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President in Gaza Strip for 'Historic' Day, Vote

Mideast: Clinton watches as Palestinians renounce clauses in charter calling for Israel's destruction.


The inauguration of Gaza International Airport three weeks ago was portrayed by Arafat at the time as "preparation for the declaration of a Palestinian state." Israeli authorities blocked its opening for 18 months, yielding only during the negotiations at Wye.

But Israel maintains control over the airspace. As a reminder, its jet fighters pierced the air over Gaza moments before Clinton arrived.

Clintons Take Low-Key Marine One Helicopter

The White House had, at one point, considered a dramatic scenario in which Clinton would fly here aboard Air Force One, the blue-white-and-silver symbol of the reach and power of the American presidency. But that was too much symbolism for Israeli officials. The lower-key, and more convenient, Marine One was substituted.

The olive-drab helicopter with the distinctive white top and presidential seal appeared from the northeast through a haze of sand stirred up by preceding aircraft.

Arafat greeted Clinton with a handshake and Hillary Rodham Clinton with a kiss on the hand as they stepped from their helicopter at 10:32 a.m. after the roughly half-hour flight from Jerusalem.

A Palestinian honor guard struggled to form a straight line, and a band played "The Happy Wanderer," an allusion to the wandering of Palestinian refugees seeking a homeland after they were ejected from the territory that became Israel 50 years ago.

The American flag and the Palestinian banner--broad stripes of green, white and black intersected by a red triangle along the staff--were hung from the airport control tower, catching a steady breeze.

Arafat, dressed in a keffiyeh, the traditional Arab headdress, and a dark-green military tunic, flashed a "V" sign with two fingers of his right hand and held a red ribbon as Clinton snipped with a pair of scissors to ceremonially open the airport terminal. After one snip, Arafat, grinning broadly, picked up the ribbon and commanded Clinton to cut it again. And again. And again. A half-dozen times, in all, as the American president helped the Palestinian leader collect souvenirs of the day.

But Arafat's tenor of almost playful joy was absent in the impoverished camps to which Palestinians first fled half a century ago.

In the teeming Jabaliya camp near Gaza City, Abdul Jalil Freih, 55, sat with several other men outside an unfinished building.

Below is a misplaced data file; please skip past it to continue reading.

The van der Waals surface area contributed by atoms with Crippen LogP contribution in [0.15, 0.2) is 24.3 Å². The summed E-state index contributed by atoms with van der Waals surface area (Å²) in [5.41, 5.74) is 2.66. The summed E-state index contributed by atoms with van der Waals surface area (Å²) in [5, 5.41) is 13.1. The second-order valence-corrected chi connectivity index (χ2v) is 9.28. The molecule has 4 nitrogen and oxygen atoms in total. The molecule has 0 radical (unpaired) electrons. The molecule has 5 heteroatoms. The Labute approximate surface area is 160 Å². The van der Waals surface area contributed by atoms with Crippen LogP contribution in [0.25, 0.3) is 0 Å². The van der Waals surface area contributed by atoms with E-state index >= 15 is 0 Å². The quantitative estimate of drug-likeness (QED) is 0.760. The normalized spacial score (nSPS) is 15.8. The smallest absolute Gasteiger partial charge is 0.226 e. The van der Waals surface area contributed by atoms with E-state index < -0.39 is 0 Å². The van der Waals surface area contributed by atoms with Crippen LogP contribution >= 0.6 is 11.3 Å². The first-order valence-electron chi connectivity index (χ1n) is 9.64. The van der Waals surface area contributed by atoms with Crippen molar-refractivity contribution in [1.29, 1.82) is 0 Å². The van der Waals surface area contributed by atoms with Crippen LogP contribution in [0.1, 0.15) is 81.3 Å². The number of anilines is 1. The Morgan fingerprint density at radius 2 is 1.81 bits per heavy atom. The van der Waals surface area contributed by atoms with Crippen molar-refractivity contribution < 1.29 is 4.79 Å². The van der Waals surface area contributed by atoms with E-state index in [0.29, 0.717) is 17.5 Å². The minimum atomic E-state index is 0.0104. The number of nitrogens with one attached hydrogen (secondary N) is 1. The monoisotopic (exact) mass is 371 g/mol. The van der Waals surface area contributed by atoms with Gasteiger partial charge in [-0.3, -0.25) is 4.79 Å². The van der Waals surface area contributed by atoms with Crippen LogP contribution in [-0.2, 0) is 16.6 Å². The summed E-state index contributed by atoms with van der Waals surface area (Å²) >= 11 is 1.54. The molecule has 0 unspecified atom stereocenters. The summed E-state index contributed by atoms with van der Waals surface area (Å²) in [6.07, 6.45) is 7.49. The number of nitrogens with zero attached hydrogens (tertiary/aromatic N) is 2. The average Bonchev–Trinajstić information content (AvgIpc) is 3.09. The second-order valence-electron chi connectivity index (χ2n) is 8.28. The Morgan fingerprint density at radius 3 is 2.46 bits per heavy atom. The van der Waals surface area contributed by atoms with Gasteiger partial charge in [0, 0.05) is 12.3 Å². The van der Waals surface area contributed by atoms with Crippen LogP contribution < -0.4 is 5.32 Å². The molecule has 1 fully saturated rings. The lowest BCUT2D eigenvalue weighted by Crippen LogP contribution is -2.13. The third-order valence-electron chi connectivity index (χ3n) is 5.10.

"Clinton will not do anything for us," he said. "It doesn't matter to us whether he comes or goes."

Samir Oweis, 35, agreed. "The Israelis did not listen to him at Wye. You think they'll listen here? They only understand the language of force, not of peace."

Clinton Greeted With Affection and Hope

Such comments reflect a skepticism about how much the Americans will follow through--and more important, how much Palestinian autonomy Israel will agree to.

Indeed, in the five years since the Oslo peace accord was reached, Jewish settlements have sprung up throughout Gaza. They have been established behind electrified fences, eating up land in one of the most densely populated neighborhoods on Earth. Israeli soldiers guard armored checkpoints, a constant reminder to Gazans of the unresolved status of the territory.

But Clinton was also greeted with affection and hope. Oversized pictures of the president and Arafat were displayed from signposts with the words "We have a dream. Free Palestine." And crossing the crowded streets, white banners with red letters proclaimed un-grammatically: "Welcome With President Clinton to Palestine, the land of love and peace."

Jihad Wazir, a key Palestinian organizer of the Gaza events, said: "I think the right of self-determination is an American concept. Woodrow Wilson invented it, but for now the American president has come here, and even though it's not stated, tacitly, he's saying we recognize your needs--and your day is coming."

Clauses 'Fully, Finally and Forever' Revoked

For the meeting at the Shawa convention center, members of the Palestine National Council, who made up roughly half the several hundred Palestinians present, were placed in the middle seats so they could be seen easily. At Arafat's command, they raised their hands to vote in favor of canceling the specific charter clauses, then jumped to their feet and applauded. Clinton applauded steadily from his seat, saying later that he considered the clauses "fully, finally and forever" revoked.

"The president made everybody feel we are on an equal footing in American eyes with the Israelis, for the first time," said Youssef Radi, a national council member who is the Palestinian ambassador to Ethiopia.

Khalid Kidrah, a member of the Fida party, a small faction of the Palestine Liberation Organization, said: "We have never heard an American president speak like this about Palestinian rights and asking the Israelis to respect these rights, even as he asked Palestinians to respect the security of Israel. He made a balance between us.

"By coming here, he helps encourage us to continue in the path of peace, and in this way, to reach our state," he said.

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